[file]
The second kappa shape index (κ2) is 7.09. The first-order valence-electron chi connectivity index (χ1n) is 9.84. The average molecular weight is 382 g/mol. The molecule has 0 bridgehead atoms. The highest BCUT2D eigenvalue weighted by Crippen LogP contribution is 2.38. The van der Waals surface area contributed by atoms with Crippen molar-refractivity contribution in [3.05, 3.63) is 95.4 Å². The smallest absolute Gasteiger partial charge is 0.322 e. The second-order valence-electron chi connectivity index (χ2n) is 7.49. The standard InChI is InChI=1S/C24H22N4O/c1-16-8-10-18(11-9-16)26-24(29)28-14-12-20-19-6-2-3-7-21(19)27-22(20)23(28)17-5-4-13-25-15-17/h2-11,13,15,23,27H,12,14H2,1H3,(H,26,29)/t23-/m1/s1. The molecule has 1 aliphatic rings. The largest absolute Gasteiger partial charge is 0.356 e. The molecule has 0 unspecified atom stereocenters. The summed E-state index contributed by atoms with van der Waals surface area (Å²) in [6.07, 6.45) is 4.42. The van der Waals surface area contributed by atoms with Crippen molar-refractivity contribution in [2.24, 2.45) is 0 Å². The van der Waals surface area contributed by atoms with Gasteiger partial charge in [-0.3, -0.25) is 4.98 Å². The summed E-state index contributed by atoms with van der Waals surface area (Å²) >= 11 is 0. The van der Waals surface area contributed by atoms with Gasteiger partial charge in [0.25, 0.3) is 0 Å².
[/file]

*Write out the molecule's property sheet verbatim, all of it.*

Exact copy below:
The second kappa shape index (κ2) is 7.09. The first-order valence-electron chi connectivity index (χ1n) is 9.84. The average molecular weight is 382 g/mol. The molecule has 0 bridgehead atoms. The highest BCUT2D eigenvalue weighted by Crippen LogP contribution is 2.38. The van der Waals surface area contributed by atoms with Crippen molar-refractivity contribution in [3.05, 3.63) is 95.4 Å². The smallest absolute Gasteiger partial charge is 0.322 e. The second-order valence-electron chi connectivity index (χ2n) is 7.49. The standard InChI is InChI=1S/C24H22N4O/c1-16-8-10-18(11-9-16)26-24(29)28-14-12-20-19-6-2-3-7-21(19)27-22(20)23(28)17-5-4-13-25-15-17/h2-11,13,15,23,27H,12,14H2,1H3,(H,26,29)/t23-/m1/s1. The molecule has 1 aliphatic rings. The largest absolute Gasteiger partial charge is 0.356 e. The molecule has 0 unspecified atom stereocenters. The summed E-state index contributed by atoms with van der Waals surface area (Å²) in [6.07, 6.45) is 4.42. The van der Waals surface area contributed by atoms with Crippen molar-refractivity contribution in [2.24, 2.45) is 0 Å². The van der Waals surface area contributed by atoms with Gasteiger partial charge in [-0.3, -0.25) is 4.98 Å². The summed E-state index contributed by atoms with van der Waals surface area (Å²) >= 11 is 0. The van der Waals surface area contributed by atoms with Gasteiger partial charge in [0.25, 0.3) is 0 Å².